Contrarian investors are always searching for unloved stocks that might offer strong upside potential.
Cameco was a $40 stock in early 2011. Today, investors can pick up the shares for about $11 each.
The Fukushima nuclear disaster in Japan forced the country to shut down its entire fleet of nuclear reactors. As a result, uranium spot prices fell from US$70 per pound to the current level of about US$20.
Japan is working hard to get its reactors back in service, but operational issues and legal challenges have hindered the process. As of August 31, only five of the 48 operable reactors had resumed commercial activity.
Other countries are moving ahead with their nuclear energy programs, and uranium bulls see a potential shortage in the cards, as more than 50 new reactors are under construction. One report suggests annual uranium demand could rise as much as 50% by 2030.
In the near term, however, uranium prices are expected to remain under pressure as secondary supplies offset production cuts.
A weak uranium market isn’t the only thing investors have to consider with Cameco. The company is also caught up in a nasty battle with the Canada Revenue Agency (CRA) over taxes owed on income generate through foreign subsidiary.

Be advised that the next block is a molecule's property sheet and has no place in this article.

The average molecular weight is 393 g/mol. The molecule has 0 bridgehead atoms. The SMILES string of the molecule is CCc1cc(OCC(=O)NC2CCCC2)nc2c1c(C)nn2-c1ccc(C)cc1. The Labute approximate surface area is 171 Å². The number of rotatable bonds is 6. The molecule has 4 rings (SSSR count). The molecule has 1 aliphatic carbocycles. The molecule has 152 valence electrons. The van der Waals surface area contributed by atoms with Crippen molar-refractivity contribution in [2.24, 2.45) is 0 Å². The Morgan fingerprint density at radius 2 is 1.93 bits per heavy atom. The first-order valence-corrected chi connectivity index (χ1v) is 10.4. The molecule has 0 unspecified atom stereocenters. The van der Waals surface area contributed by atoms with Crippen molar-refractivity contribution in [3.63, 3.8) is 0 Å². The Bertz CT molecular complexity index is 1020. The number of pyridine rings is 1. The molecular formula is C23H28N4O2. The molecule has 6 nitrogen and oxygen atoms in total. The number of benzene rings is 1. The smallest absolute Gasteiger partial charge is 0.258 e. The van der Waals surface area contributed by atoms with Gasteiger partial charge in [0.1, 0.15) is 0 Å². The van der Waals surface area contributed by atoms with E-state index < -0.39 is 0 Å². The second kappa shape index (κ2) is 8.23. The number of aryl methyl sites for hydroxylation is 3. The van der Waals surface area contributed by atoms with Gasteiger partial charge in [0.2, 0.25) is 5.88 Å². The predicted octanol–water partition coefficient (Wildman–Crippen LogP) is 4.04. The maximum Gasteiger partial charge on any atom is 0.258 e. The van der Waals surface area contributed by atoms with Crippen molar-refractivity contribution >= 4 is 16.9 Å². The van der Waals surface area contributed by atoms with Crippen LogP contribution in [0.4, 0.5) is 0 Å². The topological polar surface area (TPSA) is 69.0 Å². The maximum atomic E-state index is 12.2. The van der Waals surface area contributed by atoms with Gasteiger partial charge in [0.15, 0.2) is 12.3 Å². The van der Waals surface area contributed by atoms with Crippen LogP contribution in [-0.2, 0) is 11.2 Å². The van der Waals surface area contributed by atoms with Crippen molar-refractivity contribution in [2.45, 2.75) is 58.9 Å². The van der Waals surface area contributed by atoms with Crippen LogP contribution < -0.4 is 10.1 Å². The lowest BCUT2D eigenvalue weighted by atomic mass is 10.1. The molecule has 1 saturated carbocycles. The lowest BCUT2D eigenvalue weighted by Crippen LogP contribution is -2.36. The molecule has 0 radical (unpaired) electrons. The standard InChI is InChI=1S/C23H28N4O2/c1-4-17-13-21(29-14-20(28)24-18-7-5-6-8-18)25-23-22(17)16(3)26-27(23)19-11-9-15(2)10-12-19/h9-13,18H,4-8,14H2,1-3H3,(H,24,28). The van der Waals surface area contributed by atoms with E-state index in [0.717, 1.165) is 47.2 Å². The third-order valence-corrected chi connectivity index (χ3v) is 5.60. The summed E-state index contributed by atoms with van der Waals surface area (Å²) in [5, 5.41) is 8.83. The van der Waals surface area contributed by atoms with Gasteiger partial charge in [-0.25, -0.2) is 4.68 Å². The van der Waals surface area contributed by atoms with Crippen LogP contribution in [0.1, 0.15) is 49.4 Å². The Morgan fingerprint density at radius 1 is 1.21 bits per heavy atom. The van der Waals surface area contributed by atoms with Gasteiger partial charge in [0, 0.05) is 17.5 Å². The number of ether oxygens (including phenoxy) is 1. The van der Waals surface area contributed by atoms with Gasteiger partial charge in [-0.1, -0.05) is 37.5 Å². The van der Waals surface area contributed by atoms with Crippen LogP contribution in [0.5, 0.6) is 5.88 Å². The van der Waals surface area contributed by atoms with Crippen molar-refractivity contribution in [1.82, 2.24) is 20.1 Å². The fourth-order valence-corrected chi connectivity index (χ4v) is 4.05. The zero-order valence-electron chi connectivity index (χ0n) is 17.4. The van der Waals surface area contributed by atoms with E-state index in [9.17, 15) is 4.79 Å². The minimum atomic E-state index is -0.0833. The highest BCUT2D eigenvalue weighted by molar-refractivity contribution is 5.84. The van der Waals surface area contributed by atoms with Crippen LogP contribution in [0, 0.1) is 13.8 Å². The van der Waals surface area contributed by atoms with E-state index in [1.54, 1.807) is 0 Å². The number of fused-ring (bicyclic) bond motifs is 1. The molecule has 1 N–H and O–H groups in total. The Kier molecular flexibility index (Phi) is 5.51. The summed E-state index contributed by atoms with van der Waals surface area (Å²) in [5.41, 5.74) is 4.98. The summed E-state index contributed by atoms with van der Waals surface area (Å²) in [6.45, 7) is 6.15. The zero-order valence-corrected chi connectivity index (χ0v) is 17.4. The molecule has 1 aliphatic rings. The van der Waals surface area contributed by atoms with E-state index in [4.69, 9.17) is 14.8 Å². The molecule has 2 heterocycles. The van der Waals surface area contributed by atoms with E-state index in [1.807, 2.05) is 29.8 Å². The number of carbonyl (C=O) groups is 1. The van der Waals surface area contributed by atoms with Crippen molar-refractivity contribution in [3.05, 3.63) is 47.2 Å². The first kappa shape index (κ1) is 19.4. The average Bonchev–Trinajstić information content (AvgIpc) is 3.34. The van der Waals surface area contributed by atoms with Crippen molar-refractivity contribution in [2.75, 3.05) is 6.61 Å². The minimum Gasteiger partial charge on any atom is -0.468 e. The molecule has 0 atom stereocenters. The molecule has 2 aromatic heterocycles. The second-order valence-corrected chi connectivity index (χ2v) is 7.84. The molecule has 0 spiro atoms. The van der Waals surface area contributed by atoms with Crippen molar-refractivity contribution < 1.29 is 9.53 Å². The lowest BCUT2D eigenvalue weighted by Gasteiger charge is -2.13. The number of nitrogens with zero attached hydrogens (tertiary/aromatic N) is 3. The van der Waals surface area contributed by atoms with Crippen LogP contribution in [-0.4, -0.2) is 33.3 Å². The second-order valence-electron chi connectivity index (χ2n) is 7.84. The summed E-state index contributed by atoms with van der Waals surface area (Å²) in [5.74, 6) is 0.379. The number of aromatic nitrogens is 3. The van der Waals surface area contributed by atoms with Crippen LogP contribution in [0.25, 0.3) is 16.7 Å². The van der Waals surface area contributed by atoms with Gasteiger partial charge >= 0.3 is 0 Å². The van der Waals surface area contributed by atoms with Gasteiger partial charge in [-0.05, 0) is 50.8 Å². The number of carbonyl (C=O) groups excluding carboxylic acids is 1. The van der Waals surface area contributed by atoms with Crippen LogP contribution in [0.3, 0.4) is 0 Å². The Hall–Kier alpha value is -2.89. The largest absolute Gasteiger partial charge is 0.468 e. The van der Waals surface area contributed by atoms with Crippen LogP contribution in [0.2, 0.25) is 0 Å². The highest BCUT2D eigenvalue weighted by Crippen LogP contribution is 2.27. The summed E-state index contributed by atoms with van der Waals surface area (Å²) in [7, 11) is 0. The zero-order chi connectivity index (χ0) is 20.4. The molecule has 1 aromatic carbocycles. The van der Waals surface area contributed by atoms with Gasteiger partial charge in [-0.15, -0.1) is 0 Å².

If Cameco loses the case, it could be on the hook for penalties and taxes of more than $2 billion.
Barrick is working its way through a turnaround process that began in 2015. At that time, the company faced falling gold prices and a massive debt load of US$13 billion.
Management has done a good job of cleaning up the balance sheet and reducing operating costs. Debt is now below US$6.5 billion, and Barrick expects to reduce the obligations to US$5 billion by the end of next year.
Production guidance for 2017 is 5.3-5.5 million ounces of gold at all-in sustaining costs (AISC) of US$740-770 per ounce. That makes Barrick the largest producer with one of the lowest cost structures in the industry.
Is one more attractive?
Cameco is also a low-cost producer and owns some of the richest uranium deposits on the planet, but the outlook for the uranium market remains bleak in the near term, and the company won’t see an initial decision on the CRA case for six to 18 months.
As such, I don’t see a reason to rush out and buy the stock.
Barrick is making good progress on its turnaround efforts and the low cost structure combined with the large production base means the company could see a substantial boost to free cash flow if gold prices move higher.
At this point, however, it is anyone’s guess where gold is headed in the near to medium term.
Rising interest rates in the U.S. will be a strong headwind, and investors are becoming more resilient to geopolitical shocks, so the fear trade is less reliable. As a result, you really have to be a gold bull to own any of the miners.
If you fall in that camp, Barrick might be worth considering for a contrarian portfolio.